Cudlitz directed Annet Mahendru wonderfully in a story where we learned of her Huck character making a tough decision to disobey a direct order, gunning down her fellow military comrades as a means to protect innocent civilians in the early days of the apocalypse. The sequence was intercut with Huck doing what it takes to protect Hope (Alexa Mansour) by killing her captor which turned out to be an easier decision than we might have thought for reasons we will get to momentarily.

In fact, Huck turned out to be the most interesting character of the series through its first season, taking that spot from Felix (Nico Tortorella) in the final moments. This is not only because Mahendru and Tortorella are far and beyond the best actors among the cast but because they're stories were independently interesting. Felix had a heartbreaking story of being abandoned by family when they learned their child was homosexual. Huck had to kill her own people to save strangers. Their bond was strong but ultimately faced the possibility of being fake all along.

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(Photo: Zach Diligard / AMC)

Huck was a spy for the CRM, working for her mother Elizabeth Kublick to deliver Hope to their facilities, and was willing to do just about anything to carry out the mission. Apparently, they think (because her father saw her do things like take apart and rebuild a computer) that Hope's brain and possibly Hope's brain alone is smart enough to save the world from this zombie apocalypse. So, instead of just bringing her in traditionally, they wanted to haze her with a cross country journey where she sees how scary the world is and force her to adopt a perspective of the CRM's methods being the only solution.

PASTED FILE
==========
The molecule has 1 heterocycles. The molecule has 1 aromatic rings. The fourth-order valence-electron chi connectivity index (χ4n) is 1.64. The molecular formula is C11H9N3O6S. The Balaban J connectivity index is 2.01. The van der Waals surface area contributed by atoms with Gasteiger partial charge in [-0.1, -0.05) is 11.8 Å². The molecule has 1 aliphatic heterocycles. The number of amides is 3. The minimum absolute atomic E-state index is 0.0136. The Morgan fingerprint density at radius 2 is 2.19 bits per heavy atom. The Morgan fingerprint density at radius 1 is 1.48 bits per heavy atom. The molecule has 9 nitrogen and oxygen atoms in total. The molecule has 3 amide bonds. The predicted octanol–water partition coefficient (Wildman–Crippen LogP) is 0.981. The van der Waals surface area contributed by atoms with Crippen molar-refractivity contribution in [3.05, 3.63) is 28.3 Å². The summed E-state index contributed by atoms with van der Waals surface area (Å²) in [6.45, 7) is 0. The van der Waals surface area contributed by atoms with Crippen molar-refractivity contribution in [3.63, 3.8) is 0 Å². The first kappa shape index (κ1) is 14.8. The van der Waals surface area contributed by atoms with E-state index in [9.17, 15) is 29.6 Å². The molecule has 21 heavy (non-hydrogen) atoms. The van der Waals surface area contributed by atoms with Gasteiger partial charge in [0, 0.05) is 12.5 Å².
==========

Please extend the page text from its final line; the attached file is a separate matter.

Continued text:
The reveal was interesting, especially considering we were lead to believe Iris (Aliyah Royale) would be the "asset" which Elizabeth was trying to obtain all along. Iris, however, was never tremendously interested and this mislead called for her to be at the front of the story throughout as Royale's character fell victim to knowing less than the audience (and often the characters around her) quite often, while also delivering a frustratingly unfounded sense of hope about her journey.

Along with the twists of Huck being Jennifer (the daughter of Elizabeth) pitting her against Felix in an exciting fiery showdown late in the finale, quieter moments shined through late in the year, as well. Nicolas Cantu played the earnest Elton character, one whose optimism and pessimism regularly flip-flopped, and whose mother was killed by Hope when "the sky fell."

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(Photo: Macall Polay / AMC)